If you’ve ever adopted a new way of doing things after attending a field day or conference, do you let the researcher or extension staff know? Sometimes, research can be a rather thankless job, and many researchers don’t hear back on their work being applied on-farm. Peter “Wheat Pete” Johnson came across just such an occurrence this week and decided to let the researchers know. It made their day!
It’s also a great leaping off point for this week’s Wheat Pete’s Word, as the question of making changes and setting up plots and field trials is high on many farmers’ minds. Also in the Word, Johnson answers some questions on the herbicide-like impact of rye, and shares a discovery surrounding a rather helpful nematode.
Have a question you’d like Johnson to address or some yield results to send in? Disagree with something he’s said? Leave him a message at 1-844-540-2014, send him a tweet (@wheatpete), or email him at [email protected]
- Where in the world will Wheat Pete be? Find him the 26th at the Middlesex Crops Update and Friday, the 28th, at Dunnville Ont., at Clark Agri Services.
- An Elgin county farmer isn’t just parking the plow, he’s selling it! Small steps towards soil health and soil improvement matter.
- Adapting plot research to the field — a farmer is moving more wheat into rotation for the benefit of the following corn and soy crops. More crops in the rotation is better! It’s tested and true. It works. So Pete sent Drs. Bill Deen and Dave Hooker a note to tip the hat to them. Applied research matters and we need to share that more
- Question on success of frost seeding spring wheat in Chatham-Kent. Missed out on winter wheat window so can I frost seed spring wheat? Well, hang on, let’s think about where you are. Frost seeded spring wheat is basically like late seeded winter wheat in your area (lower yield potential)
- What about frost seeding durum wheat in Saskatchewan? On a quarter section? Yikes! Yes, try it, but not on a quarter section! (that’s 160 acres)
- Frost seeding rye for weed control, will it work, and if I want to set up a trial, how do I do that? Work at the University of Guelph shows that BOA exuded by the roots has herbicidal properties. Now, back to a trial. If you’re frost seeding in March and trying to control Canada fleabane (mare’s tail), will you really get enough growth and enough BOA impact? Likely not. A trial in Iowa looked at 8″-tall rye in 15″ rows and that did not give good enough control (though he didn’t leave a check).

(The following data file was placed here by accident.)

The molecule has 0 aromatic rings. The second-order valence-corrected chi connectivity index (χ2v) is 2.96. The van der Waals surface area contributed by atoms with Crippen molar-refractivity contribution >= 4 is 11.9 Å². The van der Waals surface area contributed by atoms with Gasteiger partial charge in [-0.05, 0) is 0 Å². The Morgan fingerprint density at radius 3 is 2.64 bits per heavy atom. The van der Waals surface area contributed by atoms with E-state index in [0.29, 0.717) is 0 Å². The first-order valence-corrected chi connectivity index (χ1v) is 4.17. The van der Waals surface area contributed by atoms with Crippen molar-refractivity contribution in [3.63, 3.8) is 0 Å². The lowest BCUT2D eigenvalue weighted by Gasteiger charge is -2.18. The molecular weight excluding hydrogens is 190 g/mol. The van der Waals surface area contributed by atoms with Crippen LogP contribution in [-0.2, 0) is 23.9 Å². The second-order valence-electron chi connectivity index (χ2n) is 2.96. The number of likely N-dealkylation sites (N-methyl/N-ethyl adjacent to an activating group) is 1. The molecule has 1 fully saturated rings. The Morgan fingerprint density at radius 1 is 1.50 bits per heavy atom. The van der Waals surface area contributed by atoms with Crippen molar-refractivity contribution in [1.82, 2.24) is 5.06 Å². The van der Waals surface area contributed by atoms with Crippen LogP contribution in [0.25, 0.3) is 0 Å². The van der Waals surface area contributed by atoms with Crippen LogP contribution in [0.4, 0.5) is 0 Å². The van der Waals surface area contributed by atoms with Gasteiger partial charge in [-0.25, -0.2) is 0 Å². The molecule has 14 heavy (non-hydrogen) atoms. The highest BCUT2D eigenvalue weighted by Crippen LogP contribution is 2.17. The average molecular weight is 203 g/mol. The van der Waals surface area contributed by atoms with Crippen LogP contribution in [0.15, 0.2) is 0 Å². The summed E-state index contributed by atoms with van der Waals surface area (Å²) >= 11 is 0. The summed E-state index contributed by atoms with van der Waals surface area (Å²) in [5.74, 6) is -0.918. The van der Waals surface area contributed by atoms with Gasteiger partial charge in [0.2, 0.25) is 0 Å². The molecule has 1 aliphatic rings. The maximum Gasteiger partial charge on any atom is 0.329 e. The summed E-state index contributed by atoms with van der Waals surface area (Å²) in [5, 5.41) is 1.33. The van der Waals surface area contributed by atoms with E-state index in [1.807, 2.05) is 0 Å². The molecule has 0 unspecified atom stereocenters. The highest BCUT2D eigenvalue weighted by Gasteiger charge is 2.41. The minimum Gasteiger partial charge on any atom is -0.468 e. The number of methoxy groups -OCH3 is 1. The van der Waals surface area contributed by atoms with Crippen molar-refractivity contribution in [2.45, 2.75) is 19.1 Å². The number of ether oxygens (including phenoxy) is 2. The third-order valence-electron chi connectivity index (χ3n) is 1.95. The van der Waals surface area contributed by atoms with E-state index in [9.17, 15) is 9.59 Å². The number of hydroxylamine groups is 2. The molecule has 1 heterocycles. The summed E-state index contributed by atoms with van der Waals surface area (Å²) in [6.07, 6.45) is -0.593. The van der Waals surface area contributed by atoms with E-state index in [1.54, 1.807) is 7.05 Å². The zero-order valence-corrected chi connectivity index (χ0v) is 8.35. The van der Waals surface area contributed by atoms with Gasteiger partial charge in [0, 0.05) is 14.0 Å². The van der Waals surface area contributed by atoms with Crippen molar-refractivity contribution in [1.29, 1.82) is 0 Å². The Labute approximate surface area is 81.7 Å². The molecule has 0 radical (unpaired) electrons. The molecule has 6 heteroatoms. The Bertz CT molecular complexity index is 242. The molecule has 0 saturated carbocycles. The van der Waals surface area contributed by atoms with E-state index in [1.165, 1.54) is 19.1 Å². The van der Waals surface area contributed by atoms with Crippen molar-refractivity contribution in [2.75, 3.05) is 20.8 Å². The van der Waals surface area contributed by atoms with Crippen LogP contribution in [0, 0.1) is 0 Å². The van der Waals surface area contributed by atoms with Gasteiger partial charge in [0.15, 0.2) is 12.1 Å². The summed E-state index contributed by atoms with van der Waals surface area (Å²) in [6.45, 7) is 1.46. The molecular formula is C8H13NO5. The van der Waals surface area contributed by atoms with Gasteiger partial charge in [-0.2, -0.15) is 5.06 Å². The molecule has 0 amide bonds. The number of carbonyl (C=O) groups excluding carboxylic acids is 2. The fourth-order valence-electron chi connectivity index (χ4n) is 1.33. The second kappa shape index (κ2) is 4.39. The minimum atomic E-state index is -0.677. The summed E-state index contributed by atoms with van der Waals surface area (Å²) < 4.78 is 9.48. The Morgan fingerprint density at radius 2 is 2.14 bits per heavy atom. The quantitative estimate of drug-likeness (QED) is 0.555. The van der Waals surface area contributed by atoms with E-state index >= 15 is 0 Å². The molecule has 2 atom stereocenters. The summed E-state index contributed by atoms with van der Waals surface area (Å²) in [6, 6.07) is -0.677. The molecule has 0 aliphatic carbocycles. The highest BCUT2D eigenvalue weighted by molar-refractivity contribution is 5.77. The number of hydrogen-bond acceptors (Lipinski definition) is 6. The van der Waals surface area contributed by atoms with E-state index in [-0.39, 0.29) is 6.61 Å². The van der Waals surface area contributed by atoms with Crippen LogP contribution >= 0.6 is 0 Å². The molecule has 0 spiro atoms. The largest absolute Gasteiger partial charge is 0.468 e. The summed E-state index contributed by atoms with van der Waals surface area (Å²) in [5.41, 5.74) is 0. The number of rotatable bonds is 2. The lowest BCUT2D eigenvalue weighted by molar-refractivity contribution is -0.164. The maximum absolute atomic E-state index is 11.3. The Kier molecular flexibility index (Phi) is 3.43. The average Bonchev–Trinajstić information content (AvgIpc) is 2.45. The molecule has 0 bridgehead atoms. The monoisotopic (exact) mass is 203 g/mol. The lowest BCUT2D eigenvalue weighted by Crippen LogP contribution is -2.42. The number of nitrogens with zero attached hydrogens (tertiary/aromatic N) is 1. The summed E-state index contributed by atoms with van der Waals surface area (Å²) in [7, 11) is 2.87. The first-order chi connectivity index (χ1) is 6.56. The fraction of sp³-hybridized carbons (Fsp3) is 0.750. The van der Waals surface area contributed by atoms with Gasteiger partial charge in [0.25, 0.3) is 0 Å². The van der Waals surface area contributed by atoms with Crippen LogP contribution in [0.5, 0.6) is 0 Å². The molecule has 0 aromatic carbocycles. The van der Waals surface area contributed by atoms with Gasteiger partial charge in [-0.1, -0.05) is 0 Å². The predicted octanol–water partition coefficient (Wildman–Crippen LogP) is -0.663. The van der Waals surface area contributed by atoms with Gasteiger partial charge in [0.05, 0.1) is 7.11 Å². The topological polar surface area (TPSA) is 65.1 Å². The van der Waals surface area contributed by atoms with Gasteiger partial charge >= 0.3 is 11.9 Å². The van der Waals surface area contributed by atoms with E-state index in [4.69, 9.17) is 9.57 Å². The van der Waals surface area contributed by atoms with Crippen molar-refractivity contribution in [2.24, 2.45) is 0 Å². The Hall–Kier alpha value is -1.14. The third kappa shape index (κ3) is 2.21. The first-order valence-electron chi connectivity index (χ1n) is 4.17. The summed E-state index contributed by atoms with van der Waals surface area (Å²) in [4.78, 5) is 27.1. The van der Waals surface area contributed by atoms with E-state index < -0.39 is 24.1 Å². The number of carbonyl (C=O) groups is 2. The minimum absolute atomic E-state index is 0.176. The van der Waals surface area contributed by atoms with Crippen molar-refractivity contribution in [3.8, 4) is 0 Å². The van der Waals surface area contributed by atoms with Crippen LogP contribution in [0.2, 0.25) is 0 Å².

- Back to that quarter section and durum — leave some areas, or do it in strips of two replications at a minimum, so that data from the trial can be analyzed
- Work on BOA at the University of Guelph is being done by Ted Vanhie (advisors Drs. Francois Tardif and Clarence Swanton) Also, wheat produces BOA, but not enough.
- Never plant corn into rye because of this? Well, NOT into green rye, but a dead rye crop should be OK. Strip till the corn into it and it should work.
- Some work out of the states by Dr. Elson Shields is showing some cool action on corn rootworm…and it’s a nematode! Not 100% control, but essentially equal to Bt genetics in corn hybrids. He’s done the work in several states, by inoculating a field with these nematodes. One inoculation could last as long as 10 years! Which, yay, but it means it’s hard to build a commercial business for a one-and-done application.
- Unharvested peas in central Saskatchewan, were about 60-70 bu pea per acre and that land is going into canola. What’s the N credit? A: All depends on release rate and date and if that lines up with canola demand, too. Could be as much as 200 pounds, but as little as 15.
- Do not put your fertilizer 5″ deep in wet soil! Corn sends roots out at 45-degrees, but as long as the fertilizer band is as deep as the seed, the roots will find it. 3″ zone is fine. The more exposed phosphorus granules are to soil, the faster they end up tied up, so a true band is better.
- Do we need boron in corn? On a sandy soil, low organic matter, or ground without any manure in the history, maybe.